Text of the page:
QUITO -- Ecuadorian President Rafael Correa gave an attache at the U.S. Embassy 48 hours to leave the country, describing as "insolent" a letter the official wrote to the headquarters of the Andean nation's National Police force.
"Mr. Foreign Minister (Fander Falconi), listen, give Mr. Armando Astorga 48 hours to grab his suitcases and get out of this country. We don't accept anyone here who treats us like a colony," Correa said in his weekly activities report.
The president read a letter sent to National Police headquarters by Armando Astorga, who, according to the head of state, "acts as an attache at the U.S. Embassy," although he did not specify in what capacity.
In that letter, according to Correa, Astorga said that they had decided to end "the agreement of logistical and operational aid for the anticontraband-operations unit of the National Intelligence Agency of the National Police."
According to the head of state, the United States was accustomed to evaluate the personnel and the commander of that unit, which led Correa to order an "end" to that situation.
For Correa, Astorga's letter and other related economic reprisals go back to a decision adopted by his government to end U.S. evaluations of police personnel.
In the letter sent Jan. 8 and made public Saturday by Correa, Astorga said that from Jan. 9, 2009, "the $340,000 of annual logistical and operational aid" for that police unit "is suspended."
"Mr. Astorga, keep your dirty money, we don't need it, we have sovereignty and dignity here, keep the $340,000, you stupid, insolent one," Correa said, adding that everything the U.S. gave to that unit will be returned because, he said, "Ecuador doesn't need charity from anybody."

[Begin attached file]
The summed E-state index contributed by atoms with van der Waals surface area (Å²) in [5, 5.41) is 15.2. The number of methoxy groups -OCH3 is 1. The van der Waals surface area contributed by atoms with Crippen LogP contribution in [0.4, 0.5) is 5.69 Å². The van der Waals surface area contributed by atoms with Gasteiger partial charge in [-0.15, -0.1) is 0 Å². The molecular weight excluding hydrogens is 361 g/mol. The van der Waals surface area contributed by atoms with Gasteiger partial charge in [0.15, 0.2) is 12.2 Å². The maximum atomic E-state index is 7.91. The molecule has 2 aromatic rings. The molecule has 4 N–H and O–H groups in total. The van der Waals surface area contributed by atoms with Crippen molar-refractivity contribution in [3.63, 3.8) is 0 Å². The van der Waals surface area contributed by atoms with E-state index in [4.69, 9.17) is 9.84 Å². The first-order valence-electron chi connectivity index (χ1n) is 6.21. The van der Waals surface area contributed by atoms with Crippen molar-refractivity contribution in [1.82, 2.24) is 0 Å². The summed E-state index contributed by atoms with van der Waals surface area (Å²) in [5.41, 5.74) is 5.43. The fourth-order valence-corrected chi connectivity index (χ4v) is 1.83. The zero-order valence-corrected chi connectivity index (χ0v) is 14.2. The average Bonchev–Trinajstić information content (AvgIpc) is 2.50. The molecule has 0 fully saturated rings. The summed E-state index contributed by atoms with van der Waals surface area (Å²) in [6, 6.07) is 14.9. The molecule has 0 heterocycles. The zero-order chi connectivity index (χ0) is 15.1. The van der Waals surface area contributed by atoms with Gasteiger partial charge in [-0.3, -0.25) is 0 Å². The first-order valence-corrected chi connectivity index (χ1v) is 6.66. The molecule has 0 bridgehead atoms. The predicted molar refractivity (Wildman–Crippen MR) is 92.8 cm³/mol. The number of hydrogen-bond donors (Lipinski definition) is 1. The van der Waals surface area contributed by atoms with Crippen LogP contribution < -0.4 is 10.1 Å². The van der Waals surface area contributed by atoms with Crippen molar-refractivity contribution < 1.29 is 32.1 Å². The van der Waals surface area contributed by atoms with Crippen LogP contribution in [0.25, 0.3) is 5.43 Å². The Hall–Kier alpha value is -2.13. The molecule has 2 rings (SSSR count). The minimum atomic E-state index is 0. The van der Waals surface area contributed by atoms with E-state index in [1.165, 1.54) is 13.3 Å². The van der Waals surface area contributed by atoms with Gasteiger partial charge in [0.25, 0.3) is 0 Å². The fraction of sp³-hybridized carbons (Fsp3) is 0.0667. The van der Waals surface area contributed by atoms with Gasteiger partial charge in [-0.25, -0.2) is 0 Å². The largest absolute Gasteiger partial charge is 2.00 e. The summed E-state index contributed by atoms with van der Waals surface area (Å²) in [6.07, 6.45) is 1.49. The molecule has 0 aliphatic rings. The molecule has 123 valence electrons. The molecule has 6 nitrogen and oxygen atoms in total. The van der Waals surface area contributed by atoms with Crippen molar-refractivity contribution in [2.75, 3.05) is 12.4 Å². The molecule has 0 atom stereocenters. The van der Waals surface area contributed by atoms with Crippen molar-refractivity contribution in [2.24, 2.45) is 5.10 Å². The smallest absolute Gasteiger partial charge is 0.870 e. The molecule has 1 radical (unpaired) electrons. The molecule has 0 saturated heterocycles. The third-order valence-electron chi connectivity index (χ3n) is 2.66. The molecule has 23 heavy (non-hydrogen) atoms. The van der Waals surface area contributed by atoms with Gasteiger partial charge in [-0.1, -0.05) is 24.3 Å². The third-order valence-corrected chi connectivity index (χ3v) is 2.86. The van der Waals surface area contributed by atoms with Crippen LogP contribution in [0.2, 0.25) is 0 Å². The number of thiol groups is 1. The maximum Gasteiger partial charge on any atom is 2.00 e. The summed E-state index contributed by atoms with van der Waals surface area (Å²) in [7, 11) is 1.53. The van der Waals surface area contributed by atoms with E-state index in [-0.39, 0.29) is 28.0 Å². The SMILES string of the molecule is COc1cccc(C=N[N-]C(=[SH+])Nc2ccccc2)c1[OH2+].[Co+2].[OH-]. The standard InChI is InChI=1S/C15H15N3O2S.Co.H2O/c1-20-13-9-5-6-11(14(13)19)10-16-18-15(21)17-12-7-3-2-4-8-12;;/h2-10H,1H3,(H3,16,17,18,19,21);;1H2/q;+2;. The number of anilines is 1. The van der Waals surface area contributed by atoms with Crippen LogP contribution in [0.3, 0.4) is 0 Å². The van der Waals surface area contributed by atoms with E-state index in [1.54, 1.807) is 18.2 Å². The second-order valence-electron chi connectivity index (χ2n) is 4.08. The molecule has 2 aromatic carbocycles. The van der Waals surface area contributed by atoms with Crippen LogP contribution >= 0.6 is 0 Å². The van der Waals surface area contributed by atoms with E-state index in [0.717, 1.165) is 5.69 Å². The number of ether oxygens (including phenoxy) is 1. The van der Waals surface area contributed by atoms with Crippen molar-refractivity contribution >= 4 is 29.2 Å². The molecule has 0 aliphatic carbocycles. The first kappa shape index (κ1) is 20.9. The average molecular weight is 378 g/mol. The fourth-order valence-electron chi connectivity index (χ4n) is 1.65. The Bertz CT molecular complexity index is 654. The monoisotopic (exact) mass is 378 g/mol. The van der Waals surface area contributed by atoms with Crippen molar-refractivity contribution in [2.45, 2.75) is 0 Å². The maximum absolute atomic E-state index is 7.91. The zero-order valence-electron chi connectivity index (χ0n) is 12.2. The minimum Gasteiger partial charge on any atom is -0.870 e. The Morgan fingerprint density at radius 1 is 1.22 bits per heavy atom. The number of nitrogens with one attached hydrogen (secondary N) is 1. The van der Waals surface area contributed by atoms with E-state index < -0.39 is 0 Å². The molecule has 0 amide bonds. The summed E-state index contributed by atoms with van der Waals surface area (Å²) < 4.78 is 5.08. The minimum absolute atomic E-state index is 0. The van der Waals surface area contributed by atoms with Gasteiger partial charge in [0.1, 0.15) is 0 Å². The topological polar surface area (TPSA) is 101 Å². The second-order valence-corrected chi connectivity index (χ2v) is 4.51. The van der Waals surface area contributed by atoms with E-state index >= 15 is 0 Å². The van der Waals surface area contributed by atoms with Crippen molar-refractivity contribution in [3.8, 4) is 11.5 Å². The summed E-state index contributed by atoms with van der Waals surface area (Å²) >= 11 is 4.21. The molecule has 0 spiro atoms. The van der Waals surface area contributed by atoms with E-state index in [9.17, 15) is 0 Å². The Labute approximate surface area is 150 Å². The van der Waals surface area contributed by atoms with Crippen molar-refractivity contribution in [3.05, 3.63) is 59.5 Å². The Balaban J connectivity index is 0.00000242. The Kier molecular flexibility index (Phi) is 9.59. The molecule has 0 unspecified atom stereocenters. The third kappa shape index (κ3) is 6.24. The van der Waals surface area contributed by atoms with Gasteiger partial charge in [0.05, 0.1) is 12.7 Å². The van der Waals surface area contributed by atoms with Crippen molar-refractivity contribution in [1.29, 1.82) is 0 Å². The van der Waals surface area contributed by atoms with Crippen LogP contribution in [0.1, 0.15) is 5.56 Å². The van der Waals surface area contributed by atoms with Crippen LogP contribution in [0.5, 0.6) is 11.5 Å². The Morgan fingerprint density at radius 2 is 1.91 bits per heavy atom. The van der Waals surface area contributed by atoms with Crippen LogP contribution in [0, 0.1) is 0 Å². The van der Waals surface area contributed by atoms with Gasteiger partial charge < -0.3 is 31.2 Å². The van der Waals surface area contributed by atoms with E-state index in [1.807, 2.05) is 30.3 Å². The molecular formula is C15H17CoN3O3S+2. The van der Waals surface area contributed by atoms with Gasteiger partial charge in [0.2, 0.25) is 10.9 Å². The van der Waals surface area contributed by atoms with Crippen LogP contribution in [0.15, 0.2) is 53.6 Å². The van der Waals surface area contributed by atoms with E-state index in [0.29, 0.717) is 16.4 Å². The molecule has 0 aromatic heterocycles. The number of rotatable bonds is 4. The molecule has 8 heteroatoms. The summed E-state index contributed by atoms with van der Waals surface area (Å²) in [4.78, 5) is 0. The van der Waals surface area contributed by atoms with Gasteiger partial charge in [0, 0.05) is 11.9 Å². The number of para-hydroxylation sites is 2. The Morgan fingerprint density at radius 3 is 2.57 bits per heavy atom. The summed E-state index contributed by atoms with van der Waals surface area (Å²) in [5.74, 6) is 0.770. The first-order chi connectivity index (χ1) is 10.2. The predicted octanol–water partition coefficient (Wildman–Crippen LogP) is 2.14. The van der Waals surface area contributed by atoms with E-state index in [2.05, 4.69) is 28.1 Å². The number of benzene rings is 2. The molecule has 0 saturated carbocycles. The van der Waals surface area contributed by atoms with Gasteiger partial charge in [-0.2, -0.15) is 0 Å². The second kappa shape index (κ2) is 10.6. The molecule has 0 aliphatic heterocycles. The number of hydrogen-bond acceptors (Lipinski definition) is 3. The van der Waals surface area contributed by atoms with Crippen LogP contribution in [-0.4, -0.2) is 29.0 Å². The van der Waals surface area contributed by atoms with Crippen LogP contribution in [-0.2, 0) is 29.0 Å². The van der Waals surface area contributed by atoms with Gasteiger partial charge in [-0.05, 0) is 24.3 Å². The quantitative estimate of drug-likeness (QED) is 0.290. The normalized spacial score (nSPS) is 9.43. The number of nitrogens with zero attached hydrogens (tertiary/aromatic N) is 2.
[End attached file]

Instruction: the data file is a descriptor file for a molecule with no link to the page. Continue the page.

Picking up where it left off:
The government said that next Monday Astorga will receive a letter confirming that the country doesn't need the $340,000 nor the $160,000 annually that the United States was going to provide for logistical and operational aid for the national unit against people trafficking.
Correa said that in the letter Ecuador will propose giving "a donation to the U.S. of $160,000 annually for a project to eliminate torture in the United States," saying that "torture is being practiced in prisons like Guantanamo."
"These people don't know who they're dealing with," he said, adding that recently U.S. Ambassador Heather Hodges asked him if he would allow the landing of United States aircraft for antidrug surveillance on Ecuadorian soil after U.S. operations end this year at the Manta base in western Ecuador.
Correa said Saturday that he studied the subject and has decided to allow the landings, but on one condition: "That we will have to evaluate the pilots of these aircraft to make sure no criminals are coming into our country."
"We'll evaluate the pilots and if we don't, no U.S. aircraft is landing here," Correa said, repeating that Astorga's letter was an "extremely serious business."
This is "shameless and tactless meddling of an official of the United States Embassy in the internal affairs of our country," he said.
"This poor guy has not understood that there's a government here now and that we're not an American colony, but a proud and sovereign nation, he said, and added that he wasn't going to let this slip by.
A U.S. Embassy source told Efe that Astorga is an official of that legation, although he did not specify what position he occupied and would only say that he was a "United States diplomat."